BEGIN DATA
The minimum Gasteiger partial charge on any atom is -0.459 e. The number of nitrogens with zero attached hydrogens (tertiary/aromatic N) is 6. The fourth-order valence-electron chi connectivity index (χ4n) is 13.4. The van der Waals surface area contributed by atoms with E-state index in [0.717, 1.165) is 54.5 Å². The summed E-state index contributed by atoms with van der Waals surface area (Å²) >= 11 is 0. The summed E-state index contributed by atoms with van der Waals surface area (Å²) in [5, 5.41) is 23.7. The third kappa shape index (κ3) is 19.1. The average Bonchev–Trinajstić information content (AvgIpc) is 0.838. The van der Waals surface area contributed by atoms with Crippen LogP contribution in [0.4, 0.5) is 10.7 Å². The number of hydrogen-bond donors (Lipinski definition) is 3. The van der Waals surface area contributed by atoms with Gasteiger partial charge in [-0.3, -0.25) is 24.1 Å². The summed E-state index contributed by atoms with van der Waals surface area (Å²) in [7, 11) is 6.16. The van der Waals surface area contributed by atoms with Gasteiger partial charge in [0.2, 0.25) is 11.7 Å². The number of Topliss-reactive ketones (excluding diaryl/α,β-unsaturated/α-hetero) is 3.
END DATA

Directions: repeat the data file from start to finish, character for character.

The minimum Gasteiger partial charge on any atom is -0.459 e. The number of nitrogens with zero attached hydrogens (tertiary/aromatic N) is 6. The fourth-order valence-electron chi connectivity index (χ4n) is 13.4. The van der Waals surface area contributed by atoms with E-state index in [0.717, 1.165) is 54.5 Å². The summed E-state index contributed by atoms with van der Waals surface area (Å²) >= 11 is 0. The summed E-state index contributed by atoms with van der Waals surface area (Å²) in [5, 5.41) is 23.7. The third kappa shape index (κ3) is 19.1. The average Bonchev–Trinajstić information content (AvgIpc) is 0.838. The van der Waals surface area contributed by atoms with Crippen LogP contribution in [0.4, 0.5) is 10.7 Å². The number of hydrogen-bond donors (Lipinski definition) is 3. The van der Waals surface area contributed by atoms with Gasteiger partial charge in [-0.3, -0.25) is 24.1 Å². The summed E-state index contributed by atoms with van der Waals surface area (Å²) in [7, 11) is 6.16. The van der Waals surface area contributed by atoms with Gasteiger partial charge in [0.2, 0.25) is 11.7 Å². The number of Topliss-reactive ketones (excluding diaryl/α,β-unsaturated/α-hetero) is 3.